Mediopicky’s ‘Apatheia’ EP is a Smooth Club Concoction

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Mediopicky, one of the most compelling producers to come out of the Dominican Republic’s electronic scene in recent years, has just unveiled Apatheia: La envidia de Beethoven, a seven-track EP out now via Salsa Fegol. Behind this ambitious (and rather humorous) title, there’s a continuous exploration of Mediopicky’s versatility as a producer. Opener “” features some of his own vocals, but is far more focused on the glossy, verdant rhythm. He takes a more substantive vocal role with “Mangame,” one of the most successful moments on Apatheia, evincing his chops as a rapper. With sharp but off-kilter production work, the song not only fits squarely into the international trap movement, but ends up offering a novel, uniquely Dominican spin, too (check that staccato hook). It’s a refreshing moment, as many trap-en-español artists revert to the genre’s tropes in their eagerness to be part of the sound’s evolution.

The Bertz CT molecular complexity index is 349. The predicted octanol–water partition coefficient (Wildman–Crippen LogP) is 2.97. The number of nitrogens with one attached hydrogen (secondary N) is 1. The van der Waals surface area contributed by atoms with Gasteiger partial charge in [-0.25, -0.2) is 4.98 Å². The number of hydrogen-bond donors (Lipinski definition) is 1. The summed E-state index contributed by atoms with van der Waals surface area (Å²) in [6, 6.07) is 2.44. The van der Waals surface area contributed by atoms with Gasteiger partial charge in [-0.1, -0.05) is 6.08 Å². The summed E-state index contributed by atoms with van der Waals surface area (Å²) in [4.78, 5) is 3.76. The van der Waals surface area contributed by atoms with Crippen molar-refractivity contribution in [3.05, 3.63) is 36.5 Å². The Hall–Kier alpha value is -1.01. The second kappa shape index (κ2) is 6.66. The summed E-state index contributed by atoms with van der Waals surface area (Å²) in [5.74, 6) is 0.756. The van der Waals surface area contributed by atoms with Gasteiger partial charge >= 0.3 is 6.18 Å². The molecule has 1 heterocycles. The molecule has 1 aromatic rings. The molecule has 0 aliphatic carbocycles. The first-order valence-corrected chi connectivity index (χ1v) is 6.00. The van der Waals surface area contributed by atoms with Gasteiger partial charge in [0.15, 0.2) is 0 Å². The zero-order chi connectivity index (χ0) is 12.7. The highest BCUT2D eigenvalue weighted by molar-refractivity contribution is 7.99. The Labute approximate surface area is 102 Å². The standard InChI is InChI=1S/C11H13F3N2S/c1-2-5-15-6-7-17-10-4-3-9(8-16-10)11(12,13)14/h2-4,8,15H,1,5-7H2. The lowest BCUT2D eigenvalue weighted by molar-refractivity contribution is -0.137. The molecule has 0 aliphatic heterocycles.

Apatheia also features two collaborative tracks with fellow Dominican rapper AcentOh, which are, unsurprisingly, directly tied to hip-hop tradition. The previously released “Patrimonio” bites hard, but it’s mellowed down by velvety synths and walks with drum breaks. “Guagua,” a fan favorite, feels welcome here. Even though it’s built on top of an old-school boom-bap rhythm, his flow and his rhymes about the struggle feel novel, especially when the merengue break bubbles under the surface.

On the instrumental side of the EP, “666,” whose diabolic title might refer to its gnarly bass, is an assault of funk carioca and moombahton references paired up with an unexpected trap finale. Its angelic brother is “Avocashi,” which juggles similar source material, but without the demonic undertones.

The Stoic term “apatheia” is typically defined as “free from emotion,” but one thing’s for sure: La envidia de Beethoven overflows with passion.